Director: Frédérick Maheux
Screenplay: Frédérick Maheux
Cast: Rémy Couture, Robert Morin, Patrick Senécal, Mario Dumont, Nacho Cerda, Eric Falardeau
Producers: Frédérick Maheux
Print Source: Lamashtu
October, 2009. Following a complaint from Germany, the Sureté du Quebec begins an investigation into suspicious images put online by a local website. Named Inner Depravity, it consists, according to the accuser, of a database giving access to audiovisual files depicting authentic brutal crimes. The man behind the deranged document dump is quickly identified and located. Sequestered in his home by the local authorities, special-effects make-up artist Rémy Couture sees his workshop thoroughly searched while several of his possessions are confiscated. Behind bars, Rémy learns that he is being charged with moral corruption through propagation of obscene material. He is even suspected of committing the violent acts his work depicts. Which is false. For as real and shocking as Couture’s films may be, they remain works of fiction. This argument, however, is seemingly insufficient proof of his innocence. So begins a lengthy judicial saga that, as of today, has yet to reach a conclusion. Accused far and wide of the worst atrocities possible, a target for loathing and prejudice, Rémy Couture quickly understood that he must tell his own version of the facts if certain points are to be demystified. And who better to tell his tale than Frédérick Maheux, an experimental filmmaker more than passingly familiar with cinema of the extreme (his first feature THÉORIE DE LA RELIGION surprised more than a few at Fantasia last year).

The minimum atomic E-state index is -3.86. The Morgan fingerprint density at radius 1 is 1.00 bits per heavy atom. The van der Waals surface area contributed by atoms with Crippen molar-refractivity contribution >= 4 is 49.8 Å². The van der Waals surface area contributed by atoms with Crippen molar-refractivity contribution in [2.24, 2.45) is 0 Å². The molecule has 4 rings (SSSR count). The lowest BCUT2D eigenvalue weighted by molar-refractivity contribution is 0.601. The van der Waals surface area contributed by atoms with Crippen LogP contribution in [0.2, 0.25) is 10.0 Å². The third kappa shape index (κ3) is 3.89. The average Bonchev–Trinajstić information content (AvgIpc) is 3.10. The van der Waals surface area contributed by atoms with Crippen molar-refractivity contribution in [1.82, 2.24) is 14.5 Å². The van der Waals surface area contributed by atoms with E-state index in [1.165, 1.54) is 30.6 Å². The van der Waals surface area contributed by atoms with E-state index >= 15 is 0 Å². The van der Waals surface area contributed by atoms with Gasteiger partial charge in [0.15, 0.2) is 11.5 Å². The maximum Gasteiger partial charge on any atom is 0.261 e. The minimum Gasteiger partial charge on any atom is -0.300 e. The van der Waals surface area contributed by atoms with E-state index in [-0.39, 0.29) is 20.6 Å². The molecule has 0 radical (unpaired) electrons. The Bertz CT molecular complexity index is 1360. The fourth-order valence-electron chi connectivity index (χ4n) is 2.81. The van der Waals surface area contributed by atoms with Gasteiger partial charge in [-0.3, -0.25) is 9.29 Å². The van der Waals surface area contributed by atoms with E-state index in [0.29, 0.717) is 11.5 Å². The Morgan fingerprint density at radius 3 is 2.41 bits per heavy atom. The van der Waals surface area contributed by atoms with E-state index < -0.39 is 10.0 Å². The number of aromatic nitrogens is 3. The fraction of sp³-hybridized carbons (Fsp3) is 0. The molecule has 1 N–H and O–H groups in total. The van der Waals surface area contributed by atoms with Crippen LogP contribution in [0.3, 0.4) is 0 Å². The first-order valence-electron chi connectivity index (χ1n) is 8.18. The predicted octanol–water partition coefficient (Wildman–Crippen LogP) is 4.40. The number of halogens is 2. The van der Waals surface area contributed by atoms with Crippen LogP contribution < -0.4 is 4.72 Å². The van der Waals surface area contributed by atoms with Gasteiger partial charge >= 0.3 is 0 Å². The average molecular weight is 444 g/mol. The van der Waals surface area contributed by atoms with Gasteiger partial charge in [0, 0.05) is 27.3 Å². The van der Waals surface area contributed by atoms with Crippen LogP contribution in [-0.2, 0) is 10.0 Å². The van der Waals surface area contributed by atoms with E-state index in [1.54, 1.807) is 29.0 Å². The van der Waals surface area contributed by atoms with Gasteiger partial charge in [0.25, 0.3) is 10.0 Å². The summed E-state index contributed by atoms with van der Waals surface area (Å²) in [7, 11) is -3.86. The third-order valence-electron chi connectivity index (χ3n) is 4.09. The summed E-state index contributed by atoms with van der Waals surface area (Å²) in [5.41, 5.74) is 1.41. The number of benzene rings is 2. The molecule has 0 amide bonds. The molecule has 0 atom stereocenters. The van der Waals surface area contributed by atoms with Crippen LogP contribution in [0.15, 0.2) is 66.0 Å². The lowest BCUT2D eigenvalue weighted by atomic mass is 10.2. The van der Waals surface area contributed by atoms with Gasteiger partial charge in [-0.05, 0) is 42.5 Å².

The case of Rémy Couture caused controversy within the Quebec artistic community, with reason, whether or not one approves of his work’s undeniably brutal nature. An urgent documentary, ART/CRIME confronts us with the various issues surrounding the case. It takes us backstage at Inner Depravity, allowing us to witness Couture at work, and it offers a somewhat disquieting picture of the state’s control over artistic production and, analogously, freedom of speech. It also sheds some light on the difficulties experienced by law enforcement authorities in their engagement with the internet, a medium that ignores the law only to impose its own. Punctuated by interviews with the artist’s collaborators, but also with eloquent contributors such as Robert Morin, Nacho Cerda and Mario Dumont, ART/CRIME is ultimately more than a mere portrait of Rémy Couture. It is a warning cry. For those who believe in artistic freedom and fear for the loss of this moral right, this film is unmissable. For, should art, no matter what its form, ever be considered a crime?